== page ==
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[12月15日] 数字金融Workshop

发布日期:2020-12-14 02:25    来源:

时间:12月15日12:30 - 14:00


主讲人1魏薇 北京大学国家发展研究院博士研究生 


Hong Claire Yurong, Lu Xiaomeng, and Jun Pan. 2020. FinTech Platforms and Mutual Fund Distribution. NBER Working Paper No.w26576.


This paper studies the economic impact of the emergence of FinTech platforms on financial intermediation. In China, platform distributions of mutual funds emerged in 2012 and grew quickly into a formidable presence. Utilizing the staggered fund entrance onto platforms, we find markedly increased flow sensitivities to performance. Akin to the winner-take-all phenomenon in the platform economy, net flow captured by top 10% performing funds more than triples its pre-platform level. This pattern of platform-induced performance chasing is further confirmed using private data from Howbuy, a top platform in China. Consistent with this added incentive of becoming top performers in the era of large-scale platforms, fund managers increase risk taking to enhance the probability of becoming top performers. Meanwhile, organizational cohesiveness of fund families weakens as platforms level the playing field for all funds.

主讲人2王逸鸣 北京大学国家发展研究院硕士研究生 


Buchak Greg, Matvos Gregor, Piskorski Tomasz, and Amit Seru. 2018. Fintech, regulatory arbitrage, and the rise of shadow banks. Journal of Financial Economics, 130(3), 453-483.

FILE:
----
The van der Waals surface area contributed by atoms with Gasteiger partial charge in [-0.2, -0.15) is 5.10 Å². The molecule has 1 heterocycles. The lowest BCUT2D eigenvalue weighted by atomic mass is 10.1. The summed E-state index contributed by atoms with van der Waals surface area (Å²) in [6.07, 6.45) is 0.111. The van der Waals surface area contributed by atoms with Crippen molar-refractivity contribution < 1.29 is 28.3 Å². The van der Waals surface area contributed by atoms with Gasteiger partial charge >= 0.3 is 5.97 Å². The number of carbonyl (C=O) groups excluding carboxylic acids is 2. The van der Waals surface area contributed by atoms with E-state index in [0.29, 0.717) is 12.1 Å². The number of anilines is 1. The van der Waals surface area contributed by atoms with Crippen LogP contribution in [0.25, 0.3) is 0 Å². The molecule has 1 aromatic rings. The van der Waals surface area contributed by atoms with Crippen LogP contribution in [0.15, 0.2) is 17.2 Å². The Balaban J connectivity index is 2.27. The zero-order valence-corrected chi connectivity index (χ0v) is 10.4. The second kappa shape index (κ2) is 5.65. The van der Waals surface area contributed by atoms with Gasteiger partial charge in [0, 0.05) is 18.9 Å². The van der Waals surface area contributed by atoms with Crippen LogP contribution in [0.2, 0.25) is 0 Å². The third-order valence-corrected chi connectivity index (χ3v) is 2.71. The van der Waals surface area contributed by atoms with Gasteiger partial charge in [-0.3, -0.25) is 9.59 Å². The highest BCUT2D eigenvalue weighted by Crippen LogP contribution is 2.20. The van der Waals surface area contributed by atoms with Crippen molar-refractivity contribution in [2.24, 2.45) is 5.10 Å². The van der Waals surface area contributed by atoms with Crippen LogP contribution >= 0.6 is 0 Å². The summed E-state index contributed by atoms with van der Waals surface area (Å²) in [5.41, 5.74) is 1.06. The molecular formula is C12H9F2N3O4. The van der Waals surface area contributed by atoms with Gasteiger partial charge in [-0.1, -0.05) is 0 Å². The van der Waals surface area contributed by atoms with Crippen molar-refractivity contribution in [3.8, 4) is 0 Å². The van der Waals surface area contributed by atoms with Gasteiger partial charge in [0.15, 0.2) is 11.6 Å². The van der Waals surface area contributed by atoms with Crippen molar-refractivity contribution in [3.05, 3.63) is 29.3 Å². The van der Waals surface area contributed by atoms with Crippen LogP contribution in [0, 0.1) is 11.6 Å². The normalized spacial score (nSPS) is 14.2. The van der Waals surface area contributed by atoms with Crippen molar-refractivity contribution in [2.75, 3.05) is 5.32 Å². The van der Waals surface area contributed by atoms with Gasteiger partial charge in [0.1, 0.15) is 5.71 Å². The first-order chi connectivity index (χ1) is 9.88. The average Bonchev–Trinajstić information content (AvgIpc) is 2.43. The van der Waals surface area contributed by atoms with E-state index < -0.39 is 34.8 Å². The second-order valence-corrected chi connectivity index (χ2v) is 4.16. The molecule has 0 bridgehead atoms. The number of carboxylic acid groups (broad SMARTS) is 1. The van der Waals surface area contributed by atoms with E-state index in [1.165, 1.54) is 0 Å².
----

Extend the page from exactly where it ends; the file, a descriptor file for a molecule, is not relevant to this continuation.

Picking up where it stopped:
Shadow bank market share in residential mortgage origination nearly doubled from 2007 to 2015, with particularly dramatic growth among online “fintech” lenders. We study how two forces, regulatory differences and technological advantages, contributed to this growth. Difference in difference tests exploiting geographical heterogeneity induced by four specific increases in regulatory burden–capital requirements, mortgage servicing rights, mortgage-related lawsuits, and the movement of supervision to Office of Comptroller and Currency following closure of the Office of Thrift Supervision–all reveal that traditional banks contracted in markets where they faced more regulatory constraints; shadow banks partially filled these gaps. Relative to other shadow banks, fintech lenders serve more creditworthy borrowers and are more active in the refinancing market. Fintech lenders charge a premium of 14–16 basis points and appear to provide convenience rather than cost savings to borrowers. They seem to use different information to set interest rates relative to other lenders. A quantitative model of mortgage lending suggests that regulation accounts for roughly 60% of shadow bank growth, while technology accounts for roughly 30%.